The death of a family member may require legal assistance to administer the decedent’s estate. We understand that planning for the protection and transfer of family assets is a vital concern of most families. Wyoming families often present specific and unique needs in estate planning, such as protection of a family ranch, farm, or business, or providing for a child or family member with special needs. Our lawyers have helped many Wyoming families complete this planning. We are ready to help you do the same.
The attorneys at Davis & Cannon, LLP would be glad to provide an initial consultation to discuss your family's individual circumstances and needs.
If there is a Trust, the firm can assist the Trustee with all aspects of administration in accordance with the terms of the trust or Wyoming’s version of the Uniform Trust Code (UTC).
In many cases the Living Trust has become the preferred strategy in planning for our clients. A trust is a legal arrangement where property is transferred to a person, persons or corporation known as a Trustee(s) who hold the property for the benefit of the beneficiaries under the terms of the Trust. The Trustee is a fiduciary with duties to hold, manage and deal with the property in the best interests of the persons named in the trust, the beneficiaries.
Trusts may be used to avoid probate, avoid or diminish probate fees, protect beneficiaries from their own inability to handle money, for tax-planning purposes, gifting and to transfer property to a trust.
As trusts are created and generally funded immediately, they also provide life planning opportunities, such as providing for illness, mental or physical disability.
If there is a valid will or the decedent died without a will, Davis & Cannon, LLP'’s attorneys have a long history of handling matters relating to probate and the administration of probate estates. This process includes filing the decedent’s will with the court, or proceeding without a will (intestacy), securing the appointment of a personal representative of the estate, notifying creditors and family members of the probate matter, obtaining necessary appraisals, paying creditors and taxes, and distributing property to beneficiaries.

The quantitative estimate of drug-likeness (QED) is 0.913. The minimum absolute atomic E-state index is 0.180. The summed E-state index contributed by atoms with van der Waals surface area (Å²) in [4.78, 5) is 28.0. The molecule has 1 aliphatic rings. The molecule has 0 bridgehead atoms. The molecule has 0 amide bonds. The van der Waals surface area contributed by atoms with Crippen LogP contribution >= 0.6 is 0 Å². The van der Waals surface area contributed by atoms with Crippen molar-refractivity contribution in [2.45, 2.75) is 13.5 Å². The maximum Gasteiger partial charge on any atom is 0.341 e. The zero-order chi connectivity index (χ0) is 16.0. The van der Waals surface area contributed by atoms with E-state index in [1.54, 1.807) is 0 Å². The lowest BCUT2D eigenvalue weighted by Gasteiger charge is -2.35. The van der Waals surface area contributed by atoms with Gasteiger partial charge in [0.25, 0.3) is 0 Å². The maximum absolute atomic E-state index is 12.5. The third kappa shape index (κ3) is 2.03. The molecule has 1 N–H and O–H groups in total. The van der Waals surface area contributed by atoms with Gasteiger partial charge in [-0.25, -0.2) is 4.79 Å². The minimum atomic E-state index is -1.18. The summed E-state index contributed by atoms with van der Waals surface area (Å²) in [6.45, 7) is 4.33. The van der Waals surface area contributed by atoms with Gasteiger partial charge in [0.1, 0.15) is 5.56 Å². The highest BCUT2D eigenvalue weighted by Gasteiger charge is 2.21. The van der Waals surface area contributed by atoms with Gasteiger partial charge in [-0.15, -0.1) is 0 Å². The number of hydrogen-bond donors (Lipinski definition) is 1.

For many years the will was the instrument of choice for most clients and still is a necessary part of the estate planning scheme. A will is a legal document that appoints a person to manage his or her estate, provides directions of how to transfer real and personal property, and may contain many other special directions.
Clients with young children may also include provisions for the appointment of guardians or the creation of a testamentary trust, which will hold property in trust until their children reach a certain age. The testamentary trust may also protect the assets from creditors or other claimants.
Wyoming law sets forth specific requirements which must be met for a document to qualify as a valid will. If a will is not valid, or if a person dies without leaving a will, then property will pass under Wyoming's intestate laws, which are not tailored to match a particular person’s needs.
Other Estate Planning Strategies
When required or desired the firm is also experienced in incorporating other estate planning techniques, such as life insurance and other irrevocable trusts, forming family corporations, partnerships or limited liability companies, and family foundations.
The firm also has extensive experience in ancillary probate matters—that is the probate and transfer of assets owned by a non-resident who dies owning property (frequently mineral rights) in Wyoming.
Many estates include real property or business interests, which may need to be managed or transferred during the probate process. With our experience in real estate law and business planning, we can advise clients on issues related to these assets and their associated debt.
Our attorneys also represent clients in litigation over probate and trust matters, such as will contests, disputes with creditors, and disputes among beneficiaries and Trustees.